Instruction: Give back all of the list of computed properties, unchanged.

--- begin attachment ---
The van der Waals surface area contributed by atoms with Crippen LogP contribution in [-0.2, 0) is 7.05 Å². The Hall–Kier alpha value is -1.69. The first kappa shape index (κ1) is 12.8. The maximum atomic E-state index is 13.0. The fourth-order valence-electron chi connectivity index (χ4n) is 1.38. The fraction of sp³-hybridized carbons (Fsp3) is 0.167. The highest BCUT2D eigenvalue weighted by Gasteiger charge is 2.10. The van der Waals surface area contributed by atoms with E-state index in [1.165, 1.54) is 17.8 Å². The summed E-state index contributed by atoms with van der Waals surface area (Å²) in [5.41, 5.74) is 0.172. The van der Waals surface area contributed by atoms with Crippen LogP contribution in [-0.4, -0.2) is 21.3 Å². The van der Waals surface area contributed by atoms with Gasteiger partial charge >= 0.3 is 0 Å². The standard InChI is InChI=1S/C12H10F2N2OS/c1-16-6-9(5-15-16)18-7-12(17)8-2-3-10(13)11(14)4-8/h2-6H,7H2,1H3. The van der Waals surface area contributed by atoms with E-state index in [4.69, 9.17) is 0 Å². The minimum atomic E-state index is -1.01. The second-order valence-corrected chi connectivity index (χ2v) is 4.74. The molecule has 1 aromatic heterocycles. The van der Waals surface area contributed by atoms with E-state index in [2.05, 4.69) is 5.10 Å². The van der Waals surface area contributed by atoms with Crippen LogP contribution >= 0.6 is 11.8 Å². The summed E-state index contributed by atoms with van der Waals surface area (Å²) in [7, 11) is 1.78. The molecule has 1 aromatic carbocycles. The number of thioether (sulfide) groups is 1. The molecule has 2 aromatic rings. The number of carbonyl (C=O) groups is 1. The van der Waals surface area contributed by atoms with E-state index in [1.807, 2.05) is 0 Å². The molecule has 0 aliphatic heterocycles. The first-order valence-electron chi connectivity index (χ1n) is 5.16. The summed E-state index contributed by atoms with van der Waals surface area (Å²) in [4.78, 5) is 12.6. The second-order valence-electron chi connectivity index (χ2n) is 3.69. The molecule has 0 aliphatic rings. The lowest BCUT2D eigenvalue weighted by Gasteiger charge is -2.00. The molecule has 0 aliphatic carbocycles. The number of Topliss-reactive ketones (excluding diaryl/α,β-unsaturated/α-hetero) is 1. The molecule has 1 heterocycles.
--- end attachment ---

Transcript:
The van der Waals surface area contributed by atoms with Crippen LogP contribution in [-0.2, 0) is 7.05 Å². The Hall–Kier alpha value is -1.69. The first kappa shape index (κ1) is 12.8. The maximum atomic E-state index is 13.0. The fourth-order valence-electron chi connectivity index (χ4n) is 1.38. The fraction of sp³-hybridized carbons (Fsp3) is 0.167. The highest BCUT2D eigenvalue weighted by Gasteiger charge is 2.10. The van der Waals surface area contributed by atoms with E-state index in [1.165, 1.54) is 17.8 Å². The summed E-state index contributed by atoms with van der Waals surface area (Å²) in [5.41, 5.74) is 0.172. The van der Waals surface area contributed by atoms with Crippen LogP contribution in [-0.4, -0.2) is 21.3 Å². The van der Waals surface area contributed by atoms with Gasteiger partial charge >= 0.3 is 0 Å². The standard InChI is InChI=1S/C12H10F2N2OS/c1-16-6-9(5-15-16)18-7-12(17)8-2-3-10(13)11(14)4-8/h2-6H,7H2,1H3. The van der Waals surface area contributed by atoms with E-state index in [4.69, 9.17) is 0 Å². The minimum atomic E-state index is -1.01. The second-order valence-corrected chi connectivity index (χ2v) is 4.74. The molecule has 1 aromatic heterocycles. The van der Waals surface area contributed by atoms with E-state index in [2.05, 4.69) is 5.10 Å². The van der Waals surface area contributed by atoms with Crippen LogP contribution >= 0.6 is 11.8 Å². The summed E-state index contributed by atoms with van der Waals surface area (Å²) in [7, 11) is 1.78. The molecule has 1 aromatic carbocycles. The number of thioether (sulfide) groups is 1. The molecule has 2 aromatic rings. The number of carbonyl (C=O) groups is 1. The van der Waals surface area contributed by atoms with E-state index in [1.807, 2.05) is 0 Å². The molecule has 0 aliphatic heterocycles. The first-order valence-electron chi connectivity index (χ1n) is 5.16. The summed E-state index contributed by atoms with van der Waals surface area (Å²) in [4.78, 5) is 12.6. The second-order valence-electron chi connectivity index (χ2n) is 3.69. The molecule has 0 aliphatic rings. The lowest BCUT2D eigenvalue weighted by Gasteiger charge is -2.00. The molecule has 0 aliphatic carbocycles. The number of Topliss-reactive ketones (excluding diaryl/α,β-unsaturated/α-hetero) is 1. The molecule has 1 heterocycles.